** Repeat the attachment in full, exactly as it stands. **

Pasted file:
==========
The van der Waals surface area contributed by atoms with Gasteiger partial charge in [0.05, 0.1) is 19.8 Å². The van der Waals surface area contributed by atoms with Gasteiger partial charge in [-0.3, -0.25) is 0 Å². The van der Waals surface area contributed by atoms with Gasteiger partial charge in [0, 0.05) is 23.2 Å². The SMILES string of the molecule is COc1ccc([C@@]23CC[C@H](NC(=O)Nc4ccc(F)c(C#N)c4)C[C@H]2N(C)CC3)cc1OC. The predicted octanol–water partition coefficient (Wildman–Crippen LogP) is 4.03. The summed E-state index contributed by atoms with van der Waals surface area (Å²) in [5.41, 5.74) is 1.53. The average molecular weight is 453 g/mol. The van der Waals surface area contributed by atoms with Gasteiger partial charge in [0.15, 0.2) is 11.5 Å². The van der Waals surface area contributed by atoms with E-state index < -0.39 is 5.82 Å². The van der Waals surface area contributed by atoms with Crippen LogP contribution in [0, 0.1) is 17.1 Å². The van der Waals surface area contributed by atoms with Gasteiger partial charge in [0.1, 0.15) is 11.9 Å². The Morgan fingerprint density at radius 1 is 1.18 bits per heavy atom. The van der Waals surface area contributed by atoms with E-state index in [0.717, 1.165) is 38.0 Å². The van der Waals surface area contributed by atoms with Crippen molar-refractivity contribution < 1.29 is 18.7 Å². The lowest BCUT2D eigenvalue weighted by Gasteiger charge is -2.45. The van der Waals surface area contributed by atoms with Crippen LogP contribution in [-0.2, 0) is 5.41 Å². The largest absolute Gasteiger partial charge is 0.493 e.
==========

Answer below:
The van der Waals surface area contributed by atoms with Gasteiger partial charge in [0.05, 0.1) is 19.8 Å². The van der Waals surface area contributed by atoms with Gasteiger partial charge in [-0.3, -0.25) is 0 Å². The van der Waals surface area contributed by atoms with Gasteiger partial charge in [0, 0.05) is 23.2 Å². The SMILES string of the molecule is COc1ccc([C@@]23CC[C@H](NC(=O)Nc4ccc(F)c(C#N)c4)C[C@H]2N(C)CC3)cc1OC. The predicted octanol–water partition coefficient (Wildman–Crippen LogP) is 4.03. The summed E-state index contributed by atoms with van der Waals surface area (Å²) in [5.41, 5.74) is 1.53. The average molecular weight is 453 g/mol. The van der Waals surface area contributed by atoms with Gasteiger partial charge in [0.15, 0.2) is 11.5 Å². The van der Waals surface area contributed by atoms with E-state index < -0.39 is 5.82 Å². The van der Waals surface area contributed by atoms with Crippen LogP contribution in [0, 0.1) is 17.1 Å². The van der Waals surface area contributed by atoms with Gasteiger partial charge in [0.1, 0.15) is 11.9 Å². The Morgan fingerprint density at radius 1 is 1.18 bits per heavy atom. The van der Waals surface area contributed by atoms with E-state index in [0.717, 1.165) is 38.0 Å². The van der Waals surface area contributed by atoms with Crippen molar-refractivity contribution < 1.29 is 18.7 Å². The lowest BCUT2D eigenvalue weighted by Gasteiger charge is -2.45. The van der Waals surface area contributed by atoms with Crippen LogP contribution in [-0.2, 0) is 5.41 Å². The largest absolute Gasteiger partial charge is 0.493 e.